Over the past few years, research on Alzheimer’s has exploded. Now, Dr. Aisen said, there are about 200 papers on the subject published each week. There are new scans and other tests, like spinal taps, to find signs of the disease early, enabling researchers to think of testing drugs before patients’ brains are so ravaged. And companies are testing about 100 experimental drugs that, they hope, will fundamentally alter the course of Alzheimer’s disease.
Most of the new drugs target an enzyme, gamma secretase, that snips a big protein to produce beta amyloid. The problem in Alzheimer’s is thought to be an overproduction of beta amyloid — the protein is made in healthy brains but, it is thought, in smaller quantities. Its normal role is not certain, but researchers recently found that beta amyloid can kill microbes, indicating it might help fight infections.
But gamma secretase has crucial roles in the body in addition to making beta amyloid. It removes stubs of proteins left behind on the surface of nerve cells and it also is needed to make other proteins, so completely blocking it would be problematic. Many scientists think that was what went wrong with the Eli Lilly drug, which, researchers say, took a sledgehammer to gamma secretase, stopping all of its functions. Other companies say their experimental drugs are more subtle and targeted, but they may still affect the enzyme’s other targets.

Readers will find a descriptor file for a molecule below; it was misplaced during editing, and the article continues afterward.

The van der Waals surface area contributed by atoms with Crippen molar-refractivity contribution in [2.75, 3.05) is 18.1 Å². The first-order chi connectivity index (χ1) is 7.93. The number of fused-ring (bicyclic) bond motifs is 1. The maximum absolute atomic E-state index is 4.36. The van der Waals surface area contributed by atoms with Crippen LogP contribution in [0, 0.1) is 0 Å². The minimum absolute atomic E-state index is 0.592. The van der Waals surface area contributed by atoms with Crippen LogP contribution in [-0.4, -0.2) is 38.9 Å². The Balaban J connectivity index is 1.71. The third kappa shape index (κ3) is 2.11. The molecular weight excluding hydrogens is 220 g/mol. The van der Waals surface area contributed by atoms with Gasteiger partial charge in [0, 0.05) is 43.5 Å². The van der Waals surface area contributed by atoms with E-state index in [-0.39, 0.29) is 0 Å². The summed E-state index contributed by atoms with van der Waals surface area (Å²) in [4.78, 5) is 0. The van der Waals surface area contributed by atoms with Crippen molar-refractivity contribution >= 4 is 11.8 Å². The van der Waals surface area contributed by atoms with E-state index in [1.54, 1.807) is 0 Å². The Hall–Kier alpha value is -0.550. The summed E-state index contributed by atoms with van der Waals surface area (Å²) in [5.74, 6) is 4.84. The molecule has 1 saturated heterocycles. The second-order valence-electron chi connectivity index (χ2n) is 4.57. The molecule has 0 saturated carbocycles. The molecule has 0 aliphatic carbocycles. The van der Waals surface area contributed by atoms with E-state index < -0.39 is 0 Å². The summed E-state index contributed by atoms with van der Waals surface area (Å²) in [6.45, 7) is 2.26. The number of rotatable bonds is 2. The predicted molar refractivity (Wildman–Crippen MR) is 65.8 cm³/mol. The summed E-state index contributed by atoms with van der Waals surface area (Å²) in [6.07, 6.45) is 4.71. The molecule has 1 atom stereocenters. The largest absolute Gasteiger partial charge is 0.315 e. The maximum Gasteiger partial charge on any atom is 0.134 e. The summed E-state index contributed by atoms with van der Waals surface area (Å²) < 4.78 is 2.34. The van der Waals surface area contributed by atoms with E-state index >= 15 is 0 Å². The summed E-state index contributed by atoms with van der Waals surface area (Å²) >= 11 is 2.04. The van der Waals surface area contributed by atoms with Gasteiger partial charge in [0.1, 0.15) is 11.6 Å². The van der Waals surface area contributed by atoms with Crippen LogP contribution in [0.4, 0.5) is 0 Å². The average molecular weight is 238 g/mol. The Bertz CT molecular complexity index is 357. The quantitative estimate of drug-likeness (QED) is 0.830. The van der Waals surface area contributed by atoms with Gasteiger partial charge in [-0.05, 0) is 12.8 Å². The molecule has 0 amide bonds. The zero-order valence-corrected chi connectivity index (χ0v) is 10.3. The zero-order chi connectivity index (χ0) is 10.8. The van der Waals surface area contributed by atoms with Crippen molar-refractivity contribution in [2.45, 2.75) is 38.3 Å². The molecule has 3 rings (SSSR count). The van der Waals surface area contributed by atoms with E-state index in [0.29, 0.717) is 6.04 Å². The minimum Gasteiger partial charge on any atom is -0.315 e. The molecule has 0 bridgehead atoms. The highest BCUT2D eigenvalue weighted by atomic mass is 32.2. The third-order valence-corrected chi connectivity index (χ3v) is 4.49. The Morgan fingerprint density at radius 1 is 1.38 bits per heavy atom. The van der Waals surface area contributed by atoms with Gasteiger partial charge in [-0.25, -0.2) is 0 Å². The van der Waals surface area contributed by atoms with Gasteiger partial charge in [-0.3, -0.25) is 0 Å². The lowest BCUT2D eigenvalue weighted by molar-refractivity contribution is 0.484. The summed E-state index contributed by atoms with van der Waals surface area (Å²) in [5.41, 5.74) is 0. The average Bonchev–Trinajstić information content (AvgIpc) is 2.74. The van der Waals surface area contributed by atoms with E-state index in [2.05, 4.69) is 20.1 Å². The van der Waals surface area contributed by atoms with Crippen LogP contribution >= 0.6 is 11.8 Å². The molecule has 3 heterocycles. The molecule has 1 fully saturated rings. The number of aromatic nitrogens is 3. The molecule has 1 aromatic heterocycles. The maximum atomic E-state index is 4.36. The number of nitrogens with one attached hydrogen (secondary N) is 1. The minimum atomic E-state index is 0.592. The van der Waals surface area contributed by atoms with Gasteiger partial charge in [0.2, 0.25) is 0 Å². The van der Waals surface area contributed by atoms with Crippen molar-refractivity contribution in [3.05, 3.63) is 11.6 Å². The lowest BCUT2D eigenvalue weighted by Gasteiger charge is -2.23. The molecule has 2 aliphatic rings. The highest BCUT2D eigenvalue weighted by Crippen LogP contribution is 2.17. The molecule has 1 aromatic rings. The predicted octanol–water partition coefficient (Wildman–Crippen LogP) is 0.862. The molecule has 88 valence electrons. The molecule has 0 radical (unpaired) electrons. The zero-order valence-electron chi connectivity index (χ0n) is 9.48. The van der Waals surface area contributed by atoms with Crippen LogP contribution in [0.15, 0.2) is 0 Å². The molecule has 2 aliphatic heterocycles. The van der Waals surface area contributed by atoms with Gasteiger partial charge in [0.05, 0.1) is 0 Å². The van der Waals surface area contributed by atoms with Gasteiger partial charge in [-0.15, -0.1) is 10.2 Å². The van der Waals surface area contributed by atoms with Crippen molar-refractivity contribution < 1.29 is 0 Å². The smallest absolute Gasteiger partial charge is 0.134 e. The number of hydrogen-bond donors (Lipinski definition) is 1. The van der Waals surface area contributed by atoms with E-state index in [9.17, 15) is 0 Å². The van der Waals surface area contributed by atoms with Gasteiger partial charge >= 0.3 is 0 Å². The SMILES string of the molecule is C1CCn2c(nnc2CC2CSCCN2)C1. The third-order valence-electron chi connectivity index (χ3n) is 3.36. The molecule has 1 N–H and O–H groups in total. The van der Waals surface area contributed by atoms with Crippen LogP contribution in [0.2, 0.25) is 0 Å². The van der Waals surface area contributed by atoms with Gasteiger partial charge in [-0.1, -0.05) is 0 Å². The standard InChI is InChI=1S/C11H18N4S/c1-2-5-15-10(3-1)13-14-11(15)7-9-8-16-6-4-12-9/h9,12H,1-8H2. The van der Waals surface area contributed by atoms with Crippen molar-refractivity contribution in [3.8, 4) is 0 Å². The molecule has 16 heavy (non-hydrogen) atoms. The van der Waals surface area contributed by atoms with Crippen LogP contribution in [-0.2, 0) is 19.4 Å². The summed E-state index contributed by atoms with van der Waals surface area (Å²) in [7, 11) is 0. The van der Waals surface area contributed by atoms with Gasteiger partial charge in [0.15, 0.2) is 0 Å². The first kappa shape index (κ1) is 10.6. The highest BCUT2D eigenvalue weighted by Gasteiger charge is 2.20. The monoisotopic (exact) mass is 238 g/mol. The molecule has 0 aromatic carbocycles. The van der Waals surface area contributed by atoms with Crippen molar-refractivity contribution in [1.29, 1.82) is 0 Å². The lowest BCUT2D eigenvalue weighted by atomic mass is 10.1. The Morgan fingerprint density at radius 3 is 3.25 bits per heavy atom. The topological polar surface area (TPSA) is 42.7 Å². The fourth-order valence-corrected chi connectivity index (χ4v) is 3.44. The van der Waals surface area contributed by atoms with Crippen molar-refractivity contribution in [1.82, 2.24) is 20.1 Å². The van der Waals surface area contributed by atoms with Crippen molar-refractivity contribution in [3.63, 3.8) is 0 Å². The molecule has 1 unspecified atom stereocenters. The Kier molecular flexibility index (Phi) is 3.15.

Dr. Greengard found, though, that before gamma secretase can even get started, the protein he discovered, which he calls gamma secretase activating protein, must tell the enzyme to make beta amyloid. And since that newly discovered protein is used by the enzyme only for beta amyloid production, blocking it has no effect on the other gamma secretase activities.
It turns out that the cancer drug Gleevec, already on the market to treat some types of leukemia and a rare cancer of the digestive system, blocks that newly found protein. As a consequence, it blocks production of beta amyloid. But Gleevec cannot be used to treat Alzheimer’s because it is pumped out of the brain as fast as it comes in. Nonetheless, researchers say, it should be possible to find Gleevec-like drugs that stay in the brain.
“You could use Gleevec as a starting molecule,” said Rudolph Tanzi, a neurology professor and Alzheimer’s researcher at Harvard Medical School. “You could change the structure a little bit and try analogs until you get one that does what Gleevec does and does not get kicked out of the brain. That’s possible.”
On a clear, cool summer day last week, Dr. Greengard told the story of his discovery. He sat in a brown chair in his office on the ninth floor of an old stone building on the meticulously landscaped grounds of the university, wearing a soft yellow V-neck sweater and thick-soled black shoes. Alpha lay quietly at his feet.